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Boooke

Pointertrouble

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Hey, I am currently trying to read and analyze a text (or multiple, one at a time). The purpose is to read a text, find the lettercount, calculate the probability of each of the letters. I use pointers to remove unused variables from completed readings and to create new ones for the next reading.

The code is as following


// Huffman Encoder v1.0 - Begun 06/01/2012, updated 06/01/2012
// Drag and drop a text file to be encoded and encode it.
// Mikkel S. Bugge
#include <iostream>
#include <fstream>
#include <string>
using namespace std;
int main(int argc, char *argv[])
{
// Check to see if text has been dragged onto
if(argc < 2)
{
cout << "Drag file onto .exe file to encode" << endl;
cin.get();
}
else
{
int read = 1; // Number of read files
while(read != argc)
{
double **d_arLetters;
double **d_arLettersProb;
string line; // Text
d_arLetters = new double *[256]; // Letters and usecount
d_arLettersProb = new double *[256]; // Probability
// Reset value and prob of letters
for(int j = 0;j < 256;j++)
{
d_arLetters[j] = 0;
d_arLettersProb[j] = 0;
}
float * f_letterCount = 0; // Pool (Number) of letters
for(int i=1;i<argc;i++)
{
cout << "Encoding file \"" << argv << "\"\n" << endl;
ifstream fi(argv);

while(getline(fi,line)) // Read line till end of file;
{
f_letterCount += line.length(); // Problem

for(int k=0; k < *f_letterCount; k++) // Problem!?
{
d_arLetters[int(line[k])]++; // Add letter to letterpool.
}
// Calculate proability
for(int k = 0; k < 256; k++)
{
*d_arLettersProb[k] = *d_arLetters[k] / *f_letterCount;
}
cout << line << endl;
}
cout << "Probability of e: " << *d_arLettersProb[101];
}
read++;
}

}
cin.get();
return 0;
}


The output given is generally to see if its working. The problem is, that crashes around the for loop with the comment "Problem!?". Its a long time since I have worked with pointers, so I cant remember much of it. Some of the code may be rubbish, if not all of it. Though, its not finished yet. I hope someone can help me fix the error.

Regards,
Boooke

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Not sure if you're learning how to use pointers, but as BeerNutts stated, you're not using them in the proper context or way.

What are you attempting to accomplish in your code from using pointers? I see no reason to allocate memory, or any reason to need the address of a variable, as you're simply using one function with no apparent need to pass a variable, ect...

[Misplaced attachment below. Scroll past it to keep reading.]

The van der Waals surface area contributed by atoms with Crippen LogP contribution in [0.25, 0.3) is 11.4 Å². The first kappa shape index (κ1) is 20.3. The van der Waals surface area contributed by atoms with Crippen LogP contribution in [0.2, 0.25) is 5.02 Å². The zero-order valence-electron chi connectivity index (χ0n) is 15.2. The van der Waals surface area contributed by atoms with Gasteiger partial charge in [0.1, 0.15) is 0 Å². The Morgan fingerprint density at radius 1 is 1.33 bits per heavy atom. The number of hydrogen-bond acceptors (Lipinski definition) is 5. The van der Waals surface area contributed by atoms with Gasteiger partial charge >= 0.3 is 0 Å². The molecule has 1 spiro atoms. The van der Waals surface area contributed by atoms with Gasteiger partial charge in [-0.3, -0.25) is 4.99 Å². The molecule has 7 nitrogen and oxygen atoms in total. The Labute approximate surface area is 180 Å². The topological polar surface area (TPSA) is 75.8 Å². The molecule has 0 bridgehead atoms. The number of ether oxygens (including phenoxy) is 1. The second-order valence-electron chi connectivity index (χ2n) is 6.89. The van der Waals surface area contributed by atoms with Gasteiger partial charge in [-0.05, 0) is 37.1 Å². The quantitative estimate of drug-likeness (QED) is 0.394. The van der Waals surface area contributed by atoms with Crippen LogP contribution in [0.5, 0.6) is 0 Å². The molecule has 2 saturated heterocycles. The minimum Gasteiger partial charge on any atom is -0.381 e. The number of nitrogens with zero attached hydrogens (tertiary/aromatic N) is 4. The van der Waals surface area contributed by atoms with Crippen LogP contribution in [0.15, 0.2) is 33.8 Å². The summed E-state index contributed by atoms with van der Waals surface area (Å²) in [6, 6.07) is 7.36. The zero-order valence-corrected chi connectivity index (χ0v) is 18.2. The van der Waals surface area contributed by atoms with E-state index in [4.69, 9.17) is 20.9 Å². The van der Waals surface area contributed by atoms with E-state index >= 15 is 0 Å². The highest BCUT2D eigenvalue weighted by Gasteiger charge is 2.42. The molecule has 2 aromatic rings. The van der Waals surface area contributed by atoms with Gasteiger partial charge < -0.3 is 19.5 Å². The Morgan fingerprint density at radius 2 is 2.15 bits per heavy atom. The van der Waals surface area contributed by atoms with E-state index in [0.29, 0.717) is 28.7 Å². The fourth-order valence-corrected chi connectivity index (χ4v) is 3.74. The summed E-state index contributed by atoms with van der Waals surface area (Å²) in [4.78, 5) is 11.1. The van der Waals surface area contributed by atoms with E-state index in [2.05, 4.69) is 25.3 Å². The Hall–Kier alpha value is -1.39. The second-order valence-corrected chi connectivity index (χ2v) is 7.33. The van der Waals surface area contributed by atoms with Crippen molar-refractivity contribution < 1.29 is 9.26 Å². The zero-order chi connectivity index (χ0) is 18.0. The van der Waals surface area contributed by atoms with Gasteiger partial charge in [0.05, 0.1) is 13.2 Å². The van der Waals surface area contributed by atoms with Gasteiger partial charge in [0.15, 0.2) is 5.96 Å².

Here's a small example I typed up. You create a Number, and a Pointer to that Number, then increase it by 10 in another Function.


#include <iostream>

void Add(int *Number)
{
*Number += 10;
}

int main()
{
int Number = 5;
int *Pointer_For_Number = &Number;
std::cout << "Number = " << Number;
std::cout << std::endl;
std::cout << "Adding Number By 10!!!";
std::cout << std::endl;
Add(Pointer_For_Number);
std::cout << "Number = " << Number;
std::cout << std::endl;
std::cout << "Adding Number By 10!!!";
std::cout << std::endl;
Add(Pointer_For_Number);
std::cout << "Number = " << Number;
std::cout << std::endl;
std::cin.get();
return 0;
}


I would also learn to pass by Reference!

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I agree with BeerNutts and Black Rock. You should also be aware that what you posted has a memory leak. I can't see a need for dynamic memory from what you wrote but if for some reason you do need to use Dynamic Memory you need to clean up the memory you allocated before you exit your program.

Immediately after you write the word [color=#0000cd]new in your program, you should figure out where you are going to [color=#0000cd]delete it and write that line in next.

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Just to follow up with JustColorado, make sure you never use that Pointer again after [color=#0000ff]delete unless you've assigned it to something again. Also a big mistake is to use [color=#0000ff]new twice with the same pointer. Always follow [color=#0000ff]new with[color=#0000FF] delete.

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Sorry for the late answer. Yes, I realized. I am going to use static variables instead. I haven't been working with pointers before, and I did not see how to actually solve the problem. I don't see why I would prefer pointers now. The arrays I need to reuse do not need to be resized anyways, which was my reason to use pointers. I guess I did not really think through that one. but thank you for the help and answers :-)

Regards,
Boooke

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